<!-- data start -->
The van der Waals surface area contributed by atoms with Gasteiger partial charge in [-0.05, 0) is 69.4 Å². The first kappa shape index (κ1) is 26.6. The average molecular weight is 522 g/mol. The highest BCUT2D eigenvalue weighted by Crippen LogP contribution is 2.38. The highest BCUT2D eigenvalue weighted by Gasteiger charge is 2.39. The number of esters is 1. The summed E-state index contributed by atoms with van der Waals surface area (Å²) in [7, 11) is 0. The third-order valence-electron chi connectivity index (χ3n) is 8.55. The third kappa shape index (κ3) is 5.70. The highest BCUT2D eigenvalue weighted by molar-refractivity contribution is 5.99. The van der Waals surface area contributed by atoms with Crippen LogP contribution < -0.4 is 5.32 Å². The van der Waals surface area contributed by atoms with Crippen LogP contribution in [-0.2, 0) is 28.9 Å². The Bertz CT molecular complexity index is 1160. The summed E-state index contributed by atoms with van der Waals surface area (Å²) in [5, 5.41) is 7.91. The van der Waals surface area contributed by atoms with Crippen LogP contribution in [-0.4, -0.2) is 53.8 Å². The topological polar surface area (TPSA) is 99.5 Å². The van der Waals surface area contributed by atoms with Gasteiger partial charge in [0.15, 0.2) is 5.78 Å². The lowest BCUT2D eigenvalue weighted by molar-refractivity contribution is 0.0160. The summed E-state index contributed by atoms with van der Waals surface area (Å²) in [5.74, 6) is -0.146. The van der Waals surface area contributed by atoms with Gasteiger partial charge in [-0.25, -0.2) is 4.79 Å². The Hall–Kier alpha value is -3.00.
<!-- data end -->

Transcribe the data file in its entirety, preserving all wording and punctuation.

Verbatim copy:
The van der Waals surface area contributed by atoms with Gasteiger partial charge in [-0.05, 0) is 69.4 Å². The first kappa shape index (κ1) is 26.6. The average molecular weight is 522 g/mol. The highest BCUT2D eigenvalue weighted by Crippen LogP contribution is 2.38. The highest BCUT2D eigenvalue weighted by Gasteiger charge is 2.39. The number of esters is 1. The summed E-state index contributed by atoms with van der Waals surface area (Å²) in [7, 11) is 0. The third-order valence-electron chi connectivity index (χ3n) is 8.55. The third kappa shape index (κ3) is 5.70. The highest BCUT2D eigenvalue weighted by molar-refractivity contribution is 5.99. The van der Waals surface area contributed by atoms with Crippen LogP contribution < -0.4 is 5.32 Å². The van der Waals surface area contributed by atoms with Crippen LogP contribution in [-0.2, 0) is 28.9 Å². The Bertz CT molecular complexity index is 1160. The summed E-state index contributed by atoms with van der Waals surface area (Å²) in [5, 5.41) is 7.91. The van der Waals surface area contributed by atoms with Crippen LogP contribution in [-0.4, -0.2) is 53.8 Å². The topological polar surface area (TPSA) is 99.5 Å². The van der Waals surface area contributed by atoms with Gasteiger partial charge in [0.15, 0.2) is 5.78 Å². The lowest BCUT2D eigenvalue weighted by molar-refractivity contribution is 0.0160. The summed E-state index contributed by atoms with van der Waals surface area (Å²) in [5.74, 6) is -0.146. The van der Waals surface area contributed by atoms with Gasteiger partial charge in [-0.25, -0.2) is 4.79 Å². The Hall–Kier alpha value is -3.00.